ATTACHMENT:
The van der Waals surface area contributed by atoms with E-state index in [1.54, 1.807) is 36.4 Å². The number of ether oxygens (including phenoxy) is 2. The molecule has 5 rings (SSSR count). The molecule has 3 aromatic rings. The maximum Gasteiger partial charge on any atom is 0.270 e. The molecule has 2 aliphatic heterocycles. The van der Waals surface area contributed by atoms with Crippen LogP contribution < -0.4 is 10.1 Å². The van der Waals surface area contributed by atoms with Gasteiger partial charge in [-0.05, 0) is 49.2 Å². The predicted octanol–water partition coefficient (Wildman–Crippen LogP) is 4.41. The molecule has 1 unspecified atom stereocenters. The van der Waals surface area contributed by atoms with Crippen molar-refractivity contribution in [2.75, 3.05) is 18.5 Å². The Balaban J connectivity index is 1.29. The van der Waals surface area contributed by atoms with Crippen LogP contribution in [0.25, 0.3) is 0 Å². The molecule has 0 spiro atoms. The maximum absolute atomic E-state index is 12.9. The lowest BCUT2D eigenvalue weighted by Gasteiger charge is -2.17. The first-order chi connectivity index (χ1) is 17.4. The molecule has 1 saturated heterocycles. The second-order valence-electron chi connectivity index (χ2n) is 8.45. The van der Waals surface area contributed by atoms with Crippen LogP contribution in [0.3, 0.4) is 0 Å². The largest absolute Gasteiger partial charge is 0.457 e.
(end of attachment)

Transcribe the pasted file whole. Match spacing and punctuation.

The van der Waals surface area contributed by atoms with E-state index in [1.54, 1.807) is 36.4 Å². The number of ether oxygens (including phenoxy) is 2. The molecule has 5 rings (SSSR count). The molecule has 3 aromatic rings. The maximum Gasteiger partial charge on any atom is 0.270 e. The molecule has 2 aliphatic heterocycles. The van der Waals surface area contributed by atoms with Crippen LogP contribution < -0.4 is 10.1 Å². The van der Waals surface area contributed by atoms with Gasteiger partial charge in [-0.05, 0) is 49.2 Å². The predicted octanol–water partition coefficient (Wildman–Crippen LogP) is 4.41. The molecule has 1 unspecified atom stereocenters. The van der Waals surface area contributed by atoms with Crippen molar-refractivity contribution in [2.75, 3.05) is 18.5 Å². The Balaban J connectivity index is 1.29. The van der Waals surface area contributed by atoms with Crippen LogP contribution in [0.25, 0.3) is 0 Å². The molecule has 0 spiro atoms. The maximum absolute atomic E-state index is 12.9. The lowest BCUT2D eigenvalue weighted by Gasteiger charge is -2.17. The first-order chi connectivity index (χ1) is 17.4. The molecule has 1 saturated heterocycles. The second-order valence-electron chi connectivity index (χ2n) is 8.45. The van der Waals surface area contributed by atoms with Crippen LogP contribution in [0.3, 0.4) is 0 Å². The largest absolute Gasteiger partial charge is 0.457 e.